Prepared product is a huge business today, so you’re seeing more of that in terms of merchandising.
Over the years there also has been more boneless product. That goes back to having a savvier shopper; she doesn’t want to pay for the bone.
What do you see as pork’s biggest competition?
It has to be other proteins — beef and chicken. Almost 42 percent of our pounds sold is beef. We sell a fair amount of pork. More than 20 percent of our pounds sold is pork. About 19 percent is chicken, which is a bit unusual because chicken often outperforms pork, but we sell more pork at Marsh. We promote pork a lot; it’s a great value and our customers seem to be attracted to it. Fish is still a very small part of our business, but it’s growing.
What do you see as pork’s greatest asset?
It is a tremendous value compared to beef or other proteins. If you look at the economy, the consumer is trading down from steaks to chops, for example.
Another great asset that’s underutilized is ground pork. We need to convince the consumer of ground pork’s value and versatility.
It’s a top-of-mind issue. If someone said, “let’s have a cookout,” no one thinks about ground pork. We need to do a better job as an industry. It’s not just my job as a retailer but also producers and processors.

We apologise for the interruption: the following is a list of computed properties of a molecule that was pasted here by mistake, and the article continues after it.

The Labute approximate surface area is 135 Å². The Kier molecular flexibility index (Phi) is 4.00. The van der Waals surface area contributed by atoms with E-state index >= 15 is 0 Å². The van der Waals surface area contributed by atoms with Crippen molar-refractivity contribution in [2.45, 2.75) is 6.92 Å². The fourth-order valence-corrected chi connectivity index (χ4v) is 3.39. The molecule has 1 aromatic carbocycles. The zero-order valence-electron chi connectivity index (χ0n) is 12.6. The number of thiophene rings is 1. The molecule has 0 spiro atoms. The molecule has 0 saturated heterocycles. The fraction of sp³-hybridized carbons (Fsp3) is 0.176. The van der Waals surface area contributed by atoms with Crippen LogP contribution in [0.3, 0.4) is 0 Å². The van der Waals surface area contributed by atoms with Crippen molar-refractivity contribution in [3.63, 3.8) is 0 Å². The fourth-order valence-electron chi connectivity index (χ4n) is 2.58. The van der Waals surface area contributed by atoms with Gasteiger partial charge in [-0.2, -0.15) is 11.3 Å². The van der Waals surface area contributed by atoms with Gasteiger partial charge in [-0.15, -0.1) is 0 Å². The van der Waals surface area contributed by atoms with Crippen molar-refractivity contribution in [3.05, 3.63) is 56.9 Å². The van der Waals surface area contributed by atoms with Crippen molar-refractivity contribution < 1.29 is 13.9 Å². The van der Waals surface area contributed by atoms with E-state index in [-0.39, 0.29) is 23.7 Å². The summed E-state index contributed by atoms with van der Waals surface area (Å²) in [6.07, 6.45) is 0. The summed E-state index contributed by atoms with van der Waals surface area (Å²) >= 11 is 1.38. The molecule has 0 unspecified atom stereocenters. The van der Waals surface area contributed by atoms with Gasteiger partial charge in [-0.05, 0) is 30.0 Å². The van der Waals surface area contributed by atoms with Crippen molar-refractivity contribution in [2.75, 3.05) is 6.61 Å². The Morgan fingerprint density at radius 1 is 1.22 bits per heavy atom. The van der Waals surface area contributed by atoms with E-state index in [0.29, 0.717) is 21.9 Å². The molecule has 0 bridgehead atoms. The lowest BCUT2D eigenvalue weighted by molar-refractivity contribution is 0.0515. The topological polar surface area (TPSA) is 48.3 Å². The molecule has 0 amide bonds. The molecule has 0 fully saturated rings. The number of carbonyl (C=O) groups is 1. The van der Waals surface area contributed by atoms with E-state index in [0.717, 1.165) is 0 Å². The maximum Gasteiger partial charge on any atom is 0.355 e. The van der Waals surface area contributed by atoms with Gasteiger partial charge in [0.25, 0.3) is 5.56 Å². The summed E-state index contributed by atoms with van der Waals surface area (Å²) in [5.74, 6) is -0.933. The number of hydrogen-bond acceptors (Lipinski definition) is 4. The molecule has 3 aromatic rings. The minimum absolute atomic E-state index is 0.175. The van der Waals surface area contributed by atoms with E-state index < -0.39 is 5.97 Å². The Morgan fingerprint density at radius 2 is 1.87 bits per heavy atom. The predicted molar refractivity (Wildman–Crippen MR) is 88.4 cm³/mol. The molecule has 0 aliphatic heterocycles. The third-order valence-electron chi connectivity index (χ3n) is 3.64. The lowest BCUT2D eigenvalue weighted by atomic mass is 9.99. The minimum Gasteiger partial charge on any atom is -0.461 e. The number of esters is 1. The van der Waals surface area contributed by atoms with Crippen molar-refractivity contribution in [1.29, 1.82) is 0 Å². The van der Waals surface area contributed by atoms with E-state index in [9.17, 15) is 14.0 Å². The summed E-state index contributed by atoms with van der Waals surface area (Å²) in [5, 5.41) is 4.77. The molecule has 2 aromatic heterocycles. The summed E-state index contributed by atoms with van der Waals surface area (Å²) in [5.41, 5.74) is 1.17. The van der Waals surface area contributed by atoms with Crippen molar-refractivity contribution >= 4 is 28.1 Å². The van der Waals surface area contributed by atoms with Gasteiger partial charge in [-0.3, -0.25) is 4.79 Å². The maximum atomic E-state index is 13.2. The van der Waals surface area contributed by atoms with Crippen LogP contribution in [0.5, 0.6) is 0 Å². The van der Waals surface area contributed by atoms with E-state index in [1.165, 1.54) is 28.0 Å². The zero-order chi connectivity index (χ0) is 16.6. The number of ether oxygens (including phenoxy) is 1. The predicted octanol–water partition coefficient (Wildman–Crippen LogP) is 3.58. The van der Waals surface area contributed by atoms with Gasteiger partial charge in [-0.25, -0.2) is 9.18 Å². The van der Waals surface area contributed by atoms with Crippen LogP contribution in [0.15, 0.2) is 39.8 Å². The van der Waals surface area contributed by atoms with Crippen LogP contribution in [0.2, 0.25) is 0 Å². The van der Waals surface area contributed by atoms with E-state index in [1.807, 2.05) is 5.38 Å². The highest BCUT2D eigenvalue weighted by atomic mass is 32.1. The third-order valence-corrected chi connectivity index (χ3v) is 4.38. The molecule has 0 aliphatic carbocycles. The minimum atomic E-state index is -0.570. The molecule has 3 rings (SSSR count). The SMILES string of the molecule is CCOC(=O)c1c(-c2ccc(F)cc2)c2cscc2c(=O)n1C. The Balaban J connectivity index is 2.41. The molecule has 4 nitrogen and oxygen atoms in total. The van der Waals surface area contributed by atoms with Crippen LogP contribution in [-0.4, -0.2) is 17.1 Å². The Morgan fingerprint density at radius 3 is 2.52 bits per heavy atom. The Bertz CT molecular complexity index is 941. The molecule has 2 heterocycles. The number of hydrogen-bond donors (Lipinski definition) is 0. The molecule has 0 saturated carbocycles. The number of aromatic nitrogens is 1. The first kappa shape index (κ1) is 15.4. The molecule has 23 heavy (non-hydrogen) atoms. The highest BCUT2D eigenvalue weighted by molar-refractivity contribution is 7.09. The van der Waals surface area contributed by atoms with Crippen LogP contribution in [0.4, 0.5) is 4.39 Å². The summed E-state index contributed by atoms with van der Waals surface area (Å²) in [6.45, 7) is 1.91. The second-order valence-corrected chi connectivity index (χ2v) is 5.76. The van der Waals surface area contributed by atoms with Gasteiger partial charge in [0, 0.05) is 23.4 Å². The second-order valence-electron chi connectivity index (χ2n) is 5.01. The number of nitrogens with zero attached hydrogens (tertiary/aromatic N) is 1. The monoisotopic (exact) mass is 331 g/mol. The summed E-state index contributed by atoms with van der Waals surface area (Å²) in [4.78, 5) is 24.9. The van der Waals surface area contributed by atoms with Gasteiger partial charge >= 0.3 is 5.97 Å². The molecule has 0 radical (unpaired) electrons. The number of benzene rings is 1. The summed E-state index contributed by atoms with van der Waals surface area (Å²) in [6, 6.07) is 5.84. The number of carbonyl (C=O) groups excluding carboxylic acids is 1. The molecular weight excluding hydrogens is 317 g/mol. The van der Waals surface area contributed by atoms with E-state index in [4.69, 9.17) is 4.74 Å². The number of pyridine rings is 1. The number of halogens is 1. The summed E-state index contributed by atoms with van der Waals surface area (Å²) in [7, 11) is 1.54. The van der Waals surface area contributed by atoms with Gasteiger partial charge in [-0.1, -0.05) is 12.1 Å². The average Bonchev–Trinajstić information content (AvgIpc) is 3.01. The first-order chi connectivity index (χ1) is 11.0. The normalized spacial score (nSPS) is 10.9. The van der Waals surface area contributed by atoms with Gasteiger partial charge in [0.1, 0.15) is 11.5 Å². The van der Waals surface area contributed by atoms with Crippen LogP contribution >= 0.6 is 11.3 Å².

What do you see as pork’s biggest obstacle or challenge?
The asset, its value compared to beef, is also an obstacle. When you look at the dollar profit, it’s so much greater in beef than pork, and as a retailer we are trying to sell all proteins.
Health concerns present another obstacle. “Pork: The Other White Meat” has gone a long way in comparing pork to chicken, and presenting it as a healthy option, but there’s still work to be done.
Another obstacle, and one that’s going to hit all of us, is the economy.
What adjustments do pork producers need to make to address these challenges?
This almost sounds too simple, but working together — and I don’t mean just the producer — the entire chain. The producer, processor and retailer all need to work toward the same goal and not just focus on what works for them individually.
How do we do that? I wish I had the answer. Marsh tries to work with Indiana Pork and the National Pork Board. I’m a big believer that we need to talk and work together.
Here’s a good example: Maybe the producer wants to raise larger hogs that produce bigger pork loins. It might work for the producer and the packer because the yields are better, but it may not be what the retailer needs or the consumer wants.
But just Marsh working with Indiana Pork can’t get the job done; it takes all of the retailers to work with their state pork group or NPB.
What keeps you up at night?
One thing is how to stay ahead of our competition. What is that next product or service that the customer is going to want, and how can Marsh be the company that provides it?